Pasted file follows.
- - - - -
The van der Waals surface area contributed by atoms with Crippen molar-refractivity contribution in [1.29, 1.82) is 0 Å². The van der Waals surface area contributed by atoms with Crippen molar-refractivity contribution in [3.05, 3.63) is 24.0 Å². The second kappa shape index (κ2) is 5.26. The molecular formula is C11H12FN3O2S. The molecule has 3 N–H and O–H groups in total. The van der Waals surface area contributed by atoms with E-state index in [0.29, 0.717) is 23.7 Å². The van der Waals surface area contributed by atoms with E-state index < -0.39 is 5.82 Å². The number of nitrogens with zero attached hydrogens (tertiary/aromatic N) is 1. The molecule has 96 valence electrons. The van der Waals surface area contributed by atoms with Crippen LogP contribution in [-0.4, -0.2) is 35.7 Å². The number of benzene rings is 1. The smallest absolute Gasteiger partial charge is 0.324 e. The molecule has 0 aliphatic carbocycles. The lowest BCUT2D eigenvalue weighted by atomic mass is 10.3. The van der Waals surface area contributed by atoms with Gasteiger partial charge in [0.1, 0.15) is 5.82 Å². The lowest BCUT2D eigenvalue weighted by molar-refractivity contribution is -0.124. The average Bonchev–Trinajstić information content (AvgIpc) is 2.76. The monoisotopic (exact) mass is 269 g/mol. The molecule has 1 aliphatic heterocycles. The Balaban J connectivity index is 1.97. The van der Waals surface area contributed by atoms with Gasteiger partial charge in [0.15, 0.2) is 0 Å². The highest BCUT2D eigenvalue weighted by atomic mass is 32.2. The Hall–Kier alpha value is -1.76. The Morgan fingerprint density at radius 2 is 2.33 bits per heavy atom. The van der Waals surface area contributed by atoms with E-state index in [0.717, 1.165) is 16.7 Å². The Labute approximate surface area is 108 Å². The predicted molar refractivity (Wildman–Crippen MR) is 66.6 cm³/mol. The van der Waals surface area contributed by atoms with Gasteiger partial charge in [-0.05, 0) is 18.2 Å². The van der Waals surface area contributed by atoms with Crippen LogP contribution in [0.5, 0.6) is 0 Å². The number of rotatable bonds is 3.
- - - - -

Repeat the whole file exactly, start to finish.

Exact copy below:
The van der Waals surface area contributed by atoms with Crippen molar-refractivity contribution in [1.29, 1.82) is 0 Å². The van der Waals surface area contributed by atoms with Crippen molar-refractivity contribution in [3.05, 3.63) is 24.0 Å². The second kappa shape index (κ2) is 5.26. The molecular formula is C11H12FN3O2S. The molecule has 3 N–H and O–H groups in total. The van der Waals surface area contributed by atoms with E-state index in [0.29, 0.717) is 23.7 Å². The van der Waals surface area contributed by atoms with E-state index < -0.39 is 5.82 Å². The number of nitrogens with zero attached hydrogens (tertiary/aromatic N) is 1. The molecule has 96 valence electrons. The van der Waals surface area contributed by atoms with Crippen LogP contribution in [-0.4, -0.2) is 35.7 Å². The number of benzene rings is 1. The smallest absolute Gasteiger partial charge is 0.324 e. The molecule has 0 aliphatic carbocycles. The lowest BCUT2D eigenvalue weighted by atomic mass is 10.3. The van der Waals surface area contributed by atoms with Gasteiger partial charge in [0.1, 0.15) is 5.82 Å². The lowest BCUT2D eigenvalue weighted by molar-refractivity contribution is -0.124. The average Bonchev–Trinajstić information content (AvgIpc) is 2.76. The monoisotopic (exact) mass is 269 g/mol. The molecule has 1 aliphatic heterocycles. The Balaban J connectivity index is 1.97. The van der Waals surface area contributed by atoms with Gasteiger partial charge in [0.15, 0.2) is 0 Å². The highest BCUT2D eigenvalue weighted by atomic mass is 32.2. The Hall–Kier alpha value is -1.76. The Morgan fingerprint density at radius 2 is 2.33 bits per heavy atom. The van der Waals surface area contributed by atoms with E-state index in [0.717, 1.165) is 16.7 Å². The Labute approximate surface area is 108 Å². The predicted molar refractivity (Wildman–Crippen MR) is 66.6 cm³/mol. The van der Waals surface area contributed by atoms with Gasteiger partial charge in [-0.05, 0) is 18.2 Å². The van der Waals surface area contributed by atoms with Crippen LogP contribution in [0.5, 0.6) is 0 Å². The number of rotatable bonds is 3.